I haven’t posted a puzzle for a good while, so I thought it was time to fix that with this Box-Jigsaw Sudoku puzzle.
The puzzle combines regular Sudoku with Jigsaw Sudoku. Just place 1 to 9 once each into all of the nine rows, columns, 3×3 boxes (indicated by both shaded and unshaded background areas) and bold-lined jigsaw regions.
A brand new book, packed with 101 Jumbo 3D Sudoku, is now available for purchase from Amazon. You can either search for this directly, or you can click through via my PuzzleBooks.org site – the book is at the very bottom of that page, and clicking on it will take you direct to the correct page on your nearest Amazon store.
If you’re not sure of the rules, or haven’t seen one of these puzzles before, then check out the example puzzle I posted last week.
I haven’t posted for a while so I thought I should post one of my new puzzles. This one is a Jumbo 3D Sudoku, where the aim is simply to place 1 to 9 into each black-lined 3×3 area as well as each of the 54 rows indicated by the coloured lines. Thick black lines indicate borders where the rows don’t continue.
There’ve been 3D sudoku around for a while, and in terms of solving there’s little difference from regular sudoku except for the increase in size and the way in which the bendy regions can easily cause you to miss an “obvious” deduction! This is the biggest I’ve seen, but it’s perfectly possible there are larger ones I’m not aware of.
Anyway, if you’re a fan of samurai sudoku or any other kind of large sudoku then you should enjoy this, I hope!
Average solving time is around 1 hour.
If you’re interested in sudoku, come along to the official UK sudoku championship next weekend, the 29th-30th of March, at Selsdon Park Hotel just south of London, outside Croydon. There’s full details on the UK Puzzle Association site. There’s still spaces available.
Mind you, it’s not just sudoku – there’s also the UK puzzle championship taking place the same weekend, and there’s a low price which includes overnight accommodation and most meals for those who take part. Winners of both events get the chance to represent the UK in the World Puzzle Championships and World Sudoku Championships.
One of the puzzles in the sudoku part of the tournament is Product Killer Sudoku, a variant on Killer Sudoku where multiplication, rather than addition, is used.
So: just place 1 to 9 once each into every row, column and bold-lined box. Also place numbers in each dash-lined cage so they multiply to the given total. You also can’t repeat a number within a dashed-line cage.
A quick heart-shaped sudoku for Valentine’s Day. Just place 1 to 9 once each in every row, column and bold-lined box.
I’m incredibly excited to announce Brained Up, a cutting-edge brain training site that will help you do just that – upgrade your brain! It’s based around daily online sessions that each provide a wide-ranging mental workout. The site launched just before Christmas, and already has a healthy number of daily users.
Using Brained Up, just a few minutes a day is all it takes to upgrade your brain. The site constructs a personalized training plan for every user, optimized to get the best out of your body’s most important organ. Every schedule includes a wide range of brain games, ensuring full coverage of key mental skills – as well as keeping it fun throughout.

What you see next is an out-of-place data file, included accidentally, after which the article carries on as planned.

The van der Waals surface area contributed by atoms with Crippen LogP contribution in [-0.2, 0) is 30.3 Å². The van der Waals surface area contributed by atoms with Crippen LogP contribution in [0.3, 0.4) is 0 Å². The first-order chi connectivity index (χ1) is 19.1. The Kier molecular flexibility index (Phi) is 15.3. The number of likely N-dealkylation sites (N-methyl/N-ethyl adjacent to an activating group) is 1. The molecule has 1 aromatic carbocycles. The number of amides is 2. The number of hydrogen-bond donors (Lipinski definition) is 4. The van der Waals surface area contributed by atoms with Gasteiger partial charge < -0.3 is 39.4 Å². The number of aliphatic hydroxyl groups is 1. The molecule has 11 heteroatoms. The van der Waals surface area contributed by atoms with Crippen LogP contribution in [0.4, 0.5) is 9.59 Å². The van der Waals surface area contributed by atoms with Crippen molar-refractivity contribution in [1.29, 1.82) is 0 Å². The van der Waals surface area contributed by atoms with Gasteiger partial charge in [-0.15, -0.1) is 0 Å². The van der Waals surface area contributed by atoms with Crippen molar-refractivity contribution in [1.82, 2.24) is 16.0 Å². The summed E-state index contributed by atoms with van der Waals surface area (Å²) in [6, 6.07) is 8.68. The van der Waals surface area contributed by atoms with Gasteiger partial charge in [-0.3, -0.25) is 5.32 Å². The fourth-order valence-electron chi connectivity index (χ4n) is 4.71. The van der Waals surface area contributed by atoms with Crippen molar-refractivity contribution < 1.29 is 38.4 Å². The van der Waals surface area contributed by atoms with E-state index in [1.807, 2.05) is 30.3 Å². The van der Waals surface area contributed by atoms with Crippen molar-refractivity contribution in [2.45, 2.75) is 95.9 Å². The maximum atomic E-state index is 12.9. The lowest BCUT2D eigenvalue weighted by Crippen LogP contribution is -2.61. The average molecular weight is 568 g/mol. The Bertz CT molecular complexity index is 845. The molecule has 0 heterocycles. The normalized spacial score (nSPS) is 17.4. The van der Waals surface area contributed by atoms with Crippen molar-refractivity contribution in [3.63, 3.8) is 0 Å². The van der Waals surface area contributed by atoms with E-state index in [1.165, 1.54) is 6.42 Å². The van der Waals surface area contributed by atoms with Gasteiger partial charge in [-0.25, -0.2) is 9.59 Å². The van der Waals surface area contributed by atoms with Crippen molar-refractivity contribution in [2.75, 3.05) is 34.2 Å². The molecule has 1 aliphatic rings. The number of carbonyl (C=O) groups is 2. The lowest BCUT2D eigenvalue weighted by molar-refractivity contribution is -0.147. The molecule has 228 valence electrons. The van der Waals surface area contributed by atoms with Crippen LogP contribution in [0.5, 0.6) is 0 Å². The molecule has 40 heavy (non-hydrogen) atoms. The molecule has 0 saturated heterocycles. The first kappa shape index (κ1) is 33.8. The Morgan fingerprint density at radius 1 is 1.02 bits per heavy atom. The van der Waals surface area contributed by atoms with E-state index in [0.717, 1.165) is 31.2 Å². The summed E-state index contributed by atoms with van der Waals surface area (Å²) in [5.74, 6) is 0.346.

Studies have shown that suitable brain training activity can make you quicker and smarter, which can lead to improved creative, conversational and social skills. Brained Up therefore features scientifically designed exercises, based on extensive research, to help ensure comprehensive coverage of key cognitive skills, including creativity.
It’s at www.BrainedUp.com.
Sudoku Xtra 24 is now finally available! It’s packed with 130 puzzles of a wide range of types, including a huge variety of sudoku variants.
This issue I’ve included some new sudoku types such as Two-grid Interconnected Sudoku, Mystery Multiple Sudoku and Blackout Sudoku. I’ve also made an effort to include all of the most popular variants as requested by readers, such as Consecutive Sudoku, Inequality Sudoku, Odd/Even Sudoku – and of course many more.
There’s also a range of non-sudoku puzzles, including Light-up/Akari, Hashi, Slitherlink, Battleships, Skyscrapers, Calcudoku, Futoshiki, No Four in a Row, and more!
It’s available either as a PDF to print yourself (every page is self-contained, so you can print only the pages you want), or as a professionally-printed book direct from Amazon – there are links for all of these on the Sudoku Xtra site.
I made this puzzle just before Christmas, and it’s been waiting on my desktop to be posted here ever since! Well, now it finally has been.
This is a Sum Skyscraper. Place the digits 1 to 5 once each into every row and column in the grid. Numbers outside the grid provide the total (i.e. sum) of ‘visible’ grid digits along that row or column, if you imagine each digit as a building of that many storeys. Taller buildings always obscure shorter ones. So, for example, a clue for 21354 from the top of such a column would be 10, since the 2, 3 and 5 are visible (the 1 and 4 are obscured by the 2 and 5 respectively), and 2+3+5 = 10.
A Sudoku, in a star shape.
Just that. (Place 1-9 once each into every row, column and bold-lined 3×3 box).
I’ve recently been making some material for a book of kids’ mazes, and so I thought it would be fun to post a harder version of some of those puzzles here.
First-up, here’s a weave maze, so-called because the paths weave over and under each other. In this puzzle I’ve drawn narrow bridges where one path crosses over another.
If the first one is too easy for you, try the second! It needs to be printed full-page in order to have enough space to solve it.
Just enter at the top of the maze and follow paths until you exit at the bottom of the maze.